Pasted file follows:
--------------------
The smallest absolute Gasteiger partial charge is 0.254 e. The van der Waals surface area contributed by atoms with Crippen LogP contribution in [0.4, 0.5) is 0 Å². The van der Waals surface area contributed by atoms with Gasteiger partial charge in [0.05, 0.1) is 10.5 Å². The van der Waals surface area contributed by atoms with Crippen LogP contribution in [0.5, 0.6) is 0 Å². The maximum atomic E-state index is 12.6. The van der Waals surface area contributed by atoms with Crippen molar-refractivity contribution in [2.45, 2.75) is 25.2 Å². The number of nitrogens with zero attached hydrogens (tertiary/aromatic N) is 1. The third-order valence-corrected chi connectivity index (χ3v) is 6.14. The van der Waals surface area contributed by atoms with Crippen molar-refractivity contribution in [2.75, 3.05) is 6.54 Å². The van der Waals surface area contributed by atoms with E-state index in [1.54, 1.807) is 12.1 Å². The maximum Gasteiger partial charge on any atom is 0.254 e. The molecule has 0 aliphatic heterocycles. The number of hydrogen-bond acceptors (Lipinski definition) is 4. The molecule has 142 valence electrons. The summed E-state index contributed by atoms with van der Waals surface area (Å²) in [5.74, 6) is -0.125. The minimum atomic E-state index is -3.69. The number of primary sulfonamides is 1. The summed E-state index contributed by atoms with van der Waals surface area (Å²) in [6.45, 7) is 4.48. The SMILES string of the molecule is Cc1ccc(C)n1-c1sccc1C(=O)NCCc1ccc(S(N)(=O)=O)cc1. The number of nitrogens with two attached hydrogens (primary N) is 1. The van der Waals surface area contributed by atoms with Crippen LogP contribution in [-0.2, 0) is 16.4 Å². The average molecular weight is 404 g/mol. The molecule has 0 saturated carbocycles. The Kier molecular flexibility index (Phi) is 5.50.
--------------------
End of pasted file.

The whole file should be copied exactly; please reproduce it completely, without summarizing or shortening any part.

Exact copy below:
The smallest absolute Gasteiger partial charge is 0.254 e. The van der Waals surface area contributed by atoms with Crippen LogP contribution in [0.4, 0.5) is 0 Å². The van der Waals surface area contributed by atoms with Gasteiger partial charge in [0.05, 0.1) is 10.5 Å². The van der Waals surface area contributed by atoms with Crippen LogP contribution in [0.5, 0.6) is 0 Å². The maximum atomic E-state index is 12.6. The van der Waals surface area contributed by atoms with Crippen molar-refractivity contribution in [2.45, 2.75) is 25.2 Å². The number of nitrogens with zero attached hydrogens (tertiary/aromatic N) is 1. The third-order valence-corrected chi connectivity index (χ3v) is 6.14. The van der Waals surface area contributed by atoms with Crippen molar-refractivity contribution in [2.75, 3.05) is 6.54 Å². The van der Waals surface area contributed by atoms with E-state index in [1.54, 1.807) is 12.1 Å². The maximum Gasteiger partial charge on any atom is 0.254 e. The molecule has 0 aliphatic heterocycles. The number of hydrogen-bond acceptors (Lipinski definition) is 4. The molecule has 142 valence electrons. The summed E-state index contributed by atoms with van der Waals surface area (Å²) in [5.74, 6) is -0.125. The minimum atomic E-state index is -3.69. The number of primary sulfonamides is 1. The summed E-state index contributed by atoms with van der Waals surface area (Å²) in [6.45, 7) is 4.48. The SMILES string of the molecule is Cc1ccc(C)n1-c1sccc1C(=O)NCCc1ccc(S(N)(=O)=O)cc1. The number of nitrogens with two attached hydrogens (primary N) is 1. The van der Waals surface area contributed by atoms with Crippen LogP contribution in [-0.2, 0) is 16.4 Å². The average molecular weight is 404 g/mol. The molecule has 0 saturated carbocycles. The Kier molecular flexibility index (Phi) is 5.50.